Ah, Birmingham. England’s second city. Throbbing heart of the industrial Midlands. Hub of England’s canal network. Gateway to the Black Country. Punchline to a million jokes for lazy comedians; here are some: Spaghetti Junction, Bullring, New Street station.
Maybe that last one will no longer apply soon, as New Street station is in the throes of a massive regeneration. The first phase – the new ticket hall – is open, and impressed me with its attractiveness. Not that it would be hard to improve on the old New Street building. I proffered my London Midland Great Escape ticket to the barrier staff, and hurried to find an exit to start my latest Station Master quest.
One downside, for occasional visitors to the city like me, is that the layout of the station has completely changed, and the main entrance on New Street is closed for the foreseeable future, presumably to allow the ugly 1960s forecourt to be replaced by something that people will walk into willingly.
I struggled to find the appropriate exit, but eventually emerged on the opposite side of the station to the one I needed. I had to walk right round the outside of the Bullring to get to Moor Street station, from where I followed the imaginatively named High Street out of the city centre.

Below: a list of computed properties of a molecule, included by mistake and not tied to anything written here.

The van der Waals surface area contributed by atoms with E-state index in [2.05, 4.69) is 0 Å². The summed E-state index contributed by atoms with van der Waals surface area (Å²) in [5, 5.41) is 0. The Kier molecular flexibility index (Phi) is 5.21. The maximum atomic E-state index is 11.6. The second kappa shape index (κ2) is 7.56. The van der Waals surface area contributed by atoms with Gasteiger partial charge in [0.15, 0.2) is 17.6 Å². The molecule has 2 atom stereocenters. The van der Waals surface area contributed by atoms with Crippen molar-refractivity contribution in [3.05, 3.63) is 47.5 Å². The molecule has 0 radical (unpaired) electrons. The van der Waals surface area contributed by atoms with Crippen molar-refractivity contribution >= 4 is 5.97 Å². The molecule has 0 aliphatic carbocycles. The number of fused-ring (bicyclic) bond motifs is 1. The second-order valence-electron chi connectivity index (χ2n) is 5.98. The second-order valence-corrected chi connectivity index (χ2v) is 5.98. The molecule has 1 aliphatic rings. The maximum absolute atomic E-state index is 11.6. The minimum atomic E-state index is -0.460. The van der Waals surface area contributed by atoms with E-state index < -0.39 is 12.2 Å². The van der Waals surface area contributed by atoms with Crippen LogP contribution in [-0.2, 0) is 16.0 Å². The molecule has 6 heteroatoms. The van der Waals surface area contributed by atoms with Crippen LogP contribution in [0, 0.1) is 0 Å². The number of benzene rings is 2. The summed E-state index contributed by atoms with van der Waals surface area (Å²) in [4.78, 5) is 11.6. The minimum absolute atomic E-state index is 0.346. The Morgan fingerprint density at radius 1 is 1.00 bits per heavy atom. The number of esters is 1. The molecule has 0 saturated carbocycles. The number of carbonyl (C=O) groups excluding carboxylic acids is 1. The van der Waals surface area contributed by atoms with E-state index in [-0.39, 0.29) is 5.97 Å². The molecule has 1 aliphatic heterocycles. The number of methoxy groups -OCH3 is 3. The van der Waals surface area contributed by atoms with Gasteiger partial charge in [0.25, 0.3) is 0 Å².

Poor Birmingham. It sold its soul to the motor car in the 1960s, a mistake for which it is still paying. Massive dual carriageways radiate from the city in every direction, bringing cars right into the city, where they get snarled up in immense traffic jams. The powers-that-be have belatedly realised, and the last couple of decades have seen improvements to rail services and the creation of the Midland Metro, but the car still rules supreme, unfortunately.
My target was Bordesley, the first station beyond Moor Street on the Birmingham-Stratford line. This was my second attempt to visit the station – a previous visit last year had been thwarted by overhead wire problems on the journey down from Liverpool. On that occasion, I had to console myself with a trip to Moor Street station instead – not a bad station to visit, but something of a consolation prize. Almost a year on, and I was ready to try again.
Bordesley receives precisely one scheduled train per week – the 1255 from Stratford-upon-Avon to Great Malvern, which calls at Bordesley at 1337 on Saturdays only. I had approximately 45 minutes to walk from New Street to catch it.